Rather than native breads, rice is eaten three times a day and serves as the culture's primary source of starch. The traditional method of cooking yields a fluffy rice, with every cooked grain distinct. At many a selametan, the Indonesian term for ceremonial feast, a tumpeng is served. The tumpeng is a huge cone or pyramid of rice, representing a sacred mountain and spiritual purity. Seasonal delicacies showing the relationship between the human senses and spirituality are used to decorate the tumpeng. Each garnish has spiritual significance, such as red chilies representing anger, yellow squash or melon representing greed, and green vegetables representing jealousy. Also, glutinous rice is incorporated into desserts or ground into powder for use in sweet dishes.

Coconut milk is a staple Indonesian cooking ingredient. Coconut milk is not the thin liquid found when sipping on a coconut; that's coconut water or juice. And it's not the really thick, gooey stuff used to make tropical drinks. That's cream of coconut, made by adding lots and lots of sugar to coconut milk and boiling it. Coco-nut milk is a combination of coconut pulp and water. Most groceries carry canned coconut milk (always go for the unsweetened variety); try Asian or Latino stores. Or make your own. Dry, unsweetened coconut flakes or dried fresh, grated coconut can be combined with equal amounts of boiling water in a blender. (Be careful!) Purée, allow to sit for a minute, and strain, pressing to get all the liquid. Your coconut milk is ready to use.

If you want to get some of the fat out, an alternate way to prepare coconut milk is to simmer coconut with water over a low flame for about 30 minutes. Strain and let stand; a layer of "cream" will develop. You can skim this off and discard or save for later use. (Coconut cream is wonderful to use in baked dishes instead of soymilk or puréed tofu. It can also be added to coffee or used as a topping on hot or cold cereal.) You can make your coconut milk thicker or thinner depending on your preference; just add more or less water. If using for sauces or curries, you might want thicker milk. For smoothies or as a beverage ingredient, thinner milk may be best. If you want to store it, it must be refrigerated, as it is perishable and can support bacterial growth if left too long at warm temperatures. Coconut milk should last about three days in the refrigerator; if it separates, just shake or stir to mix. Coconut milk does not freeze well, so plan your amounts carefully.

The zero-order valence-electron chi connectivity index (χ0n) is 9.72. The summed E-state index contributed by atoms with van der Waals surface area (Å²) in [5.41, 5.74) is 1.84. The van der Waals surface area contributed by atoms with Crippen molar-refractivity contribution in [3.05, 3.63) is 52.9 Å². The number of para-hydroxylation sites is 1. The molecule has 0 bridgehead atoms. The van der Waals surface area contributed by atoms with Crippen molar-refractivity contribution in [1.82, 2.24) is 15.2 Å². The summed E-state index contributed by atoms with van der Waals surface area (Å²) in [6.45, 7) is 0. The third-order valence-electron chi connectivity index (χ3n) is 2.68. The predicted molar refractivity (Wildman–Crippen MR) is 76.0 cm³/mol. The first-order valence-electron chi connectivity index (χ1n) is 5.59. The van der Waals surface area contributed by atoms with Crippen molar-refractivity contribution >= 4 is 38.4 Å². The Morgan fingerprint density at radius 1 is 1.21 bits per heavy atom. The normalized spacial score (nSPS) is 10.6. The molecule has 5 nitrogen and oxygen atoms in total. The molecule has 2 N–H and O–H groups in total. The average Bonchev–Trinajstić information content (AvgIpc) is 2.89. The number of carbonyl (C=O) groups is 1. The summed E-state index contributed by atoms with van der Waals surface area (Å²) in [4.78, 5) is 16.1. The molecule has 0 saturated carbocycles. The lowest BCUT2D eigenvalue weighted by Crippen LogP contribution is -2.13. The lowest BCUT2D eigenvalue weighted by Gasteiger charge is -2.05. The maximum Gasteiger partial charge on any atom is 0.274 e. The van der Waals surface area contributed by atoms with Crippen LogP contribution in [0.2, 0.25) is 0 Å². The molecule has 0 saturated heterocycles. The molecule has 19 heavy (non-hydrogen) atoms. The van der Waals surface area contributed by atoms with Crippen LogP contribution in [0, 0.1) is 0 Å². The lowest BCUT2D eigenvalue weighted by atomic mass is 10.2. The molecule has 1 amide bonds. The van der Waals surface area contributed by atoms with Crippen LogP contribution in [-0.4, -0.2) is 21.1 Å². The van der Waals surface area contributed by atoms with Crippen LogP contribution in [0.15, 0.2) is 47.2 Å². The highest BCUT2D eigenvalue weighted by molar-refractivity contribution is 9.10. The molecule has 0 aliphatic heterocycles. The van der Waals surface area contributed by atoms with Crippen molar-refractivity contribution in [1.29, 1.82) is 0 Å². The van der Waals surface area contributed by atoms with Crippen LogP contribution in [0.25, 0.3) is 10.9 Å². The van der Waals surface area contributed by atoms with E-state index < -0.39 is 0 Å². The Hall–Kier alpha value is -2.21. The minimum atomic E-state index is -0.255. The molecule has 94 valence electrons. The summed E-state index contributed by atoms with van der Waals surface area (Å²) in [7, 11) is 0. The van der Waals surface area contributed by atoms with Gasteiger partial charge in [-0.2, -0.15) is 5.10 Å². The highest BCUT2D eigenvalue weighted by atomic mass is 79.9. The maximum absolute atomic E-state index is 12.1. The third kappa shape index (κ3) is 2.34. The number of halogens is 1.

Indonesian meal planners attempt to include sweet, salty, sour, and spicy tastes at each meal, with rice always the center of the meal. If eating authentically Indonesian, you don't have to worry about having enough silver. Traditionally, one eats with one's hands. Food is mixed with rice, rolled into a ball and eaten with the right hand.

Indonesian meals can begin with fritters, rempah or perkedel, that are fried or boiled. Ingredients can include combinations of corn, chopped white or sweet potatoes, peanuts, and coconut. Indonesian soups are either delicate broths called sop or meal-in-a-bowl, soto. Entrées can include vegetable combinations, white and sweet potato-based dishes, and hot salads. As much rice as a family can afford is served at every meal. Every meal includes a variety of condiments, which can include chopped fresh or pickled chilies, chopped onions, chopped tomatoes, sambals, soy sauce, pickled cucumbers and carrots, sweet soy sauce, and peanuts.

Desserts almost always include fresh fruit. There are many tropical fruits that are just becoming available on a limited basis in the United States, such as durian and mangosteen. If the cook has time, kelepon is prepared as small balls of sticky rice dough (powdered sticky rice mixed with water or coconut milk), filled with palm sugar and garnished with grated coconut. Dodol is a fudgy dessert, made with sticky rice, coconut milk, and palm sugar.